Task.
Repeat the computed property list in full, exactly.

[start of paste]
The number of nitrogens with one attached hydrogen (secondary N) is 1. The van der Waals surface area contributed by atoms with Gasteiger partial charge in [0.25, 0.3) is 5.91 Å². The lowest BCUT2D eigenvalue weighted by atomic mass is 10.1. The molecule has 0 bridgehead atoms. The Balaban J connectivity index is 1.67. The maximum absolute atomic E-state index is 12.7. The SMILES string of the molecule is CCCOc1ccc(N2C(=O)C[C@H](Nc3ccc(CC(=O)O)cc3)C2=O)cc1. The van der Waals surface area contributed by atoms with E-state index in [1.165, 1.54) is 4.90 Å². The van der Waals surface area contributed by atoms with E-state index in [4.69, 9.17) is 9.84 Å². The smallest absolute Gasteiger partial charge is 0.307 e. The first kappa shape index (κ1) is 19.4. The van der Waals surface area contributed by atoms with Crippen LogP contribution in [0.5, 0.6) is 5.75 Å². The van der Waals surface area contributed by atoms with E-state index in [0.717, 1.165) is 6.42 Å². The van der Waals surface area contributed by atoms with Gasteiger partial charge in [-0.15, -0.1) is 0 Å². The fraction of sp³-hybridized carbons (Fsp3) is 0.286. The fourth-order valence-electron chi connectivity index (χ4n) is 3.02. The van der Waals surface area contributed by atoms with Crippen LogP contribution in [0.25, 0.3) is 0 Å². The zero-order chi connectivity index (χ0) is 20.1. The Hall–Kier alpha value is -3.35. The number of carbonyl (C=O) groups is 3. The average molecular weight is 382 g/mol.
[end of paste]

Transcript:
The number of nitrogens with one attached hydrogen (secondary N) is 1. The van der Waals surface area contributed by atoms with Gasteiger partial charge in [0.25, 0.3) is 5.91 Å². The lowest BCUT2D eigenvalue weighted by atomic mass is 10.1. The molecule has 0 bridgehead atoms. The Balaban J connectivity index is 1.67. The maximum absolute atomic E-state index is 12.7. The SMILES string of the molecule is CCCOc1ccc(N2C(=O)C[C@H](Nc3ccc(CC(=O)O)cc3)C2=O)cc1. The van der Waals surface area contributed by atoms with E-state index in [1.165, 1.54) is 4.90 Å². The van der Waals surface area contributed by atoms with E-state index in [4.69, 9.17) is 9.84 Å². The smallest absolute Gasteiger partial charge is 0.307 e. The first kappa shape index (κ1) is 19.4. The van der Waals surface area contributed by atoms with Crippen LogP contribution in [0.5, 0.6) is 5.75 Å². The van der Waals surface area contributed by atoms with E-state index in [0.717, 1.165) is 6.42 Å². The van der Waals surface area contributed by atoms with Gasteiger partial charge in [-0.15, -0.1) is 0 Å². The fraction of sp³-hybridized carbons (Fsp3) is 0.286. The fourth-order valence-electron chi connectivity index (χ4n) is 3.02. The van der Waals surface area contributed by atoms with Crippen LogP contribution in [0.25, 0.3) is 0 Å². The zero-order chi connectivity index (χ0) is 20.1. The Hall–Kier alpha value is -3.35. The number of carbonyl (C=O) groups is 3. The average molecular weight is 382 g/mol.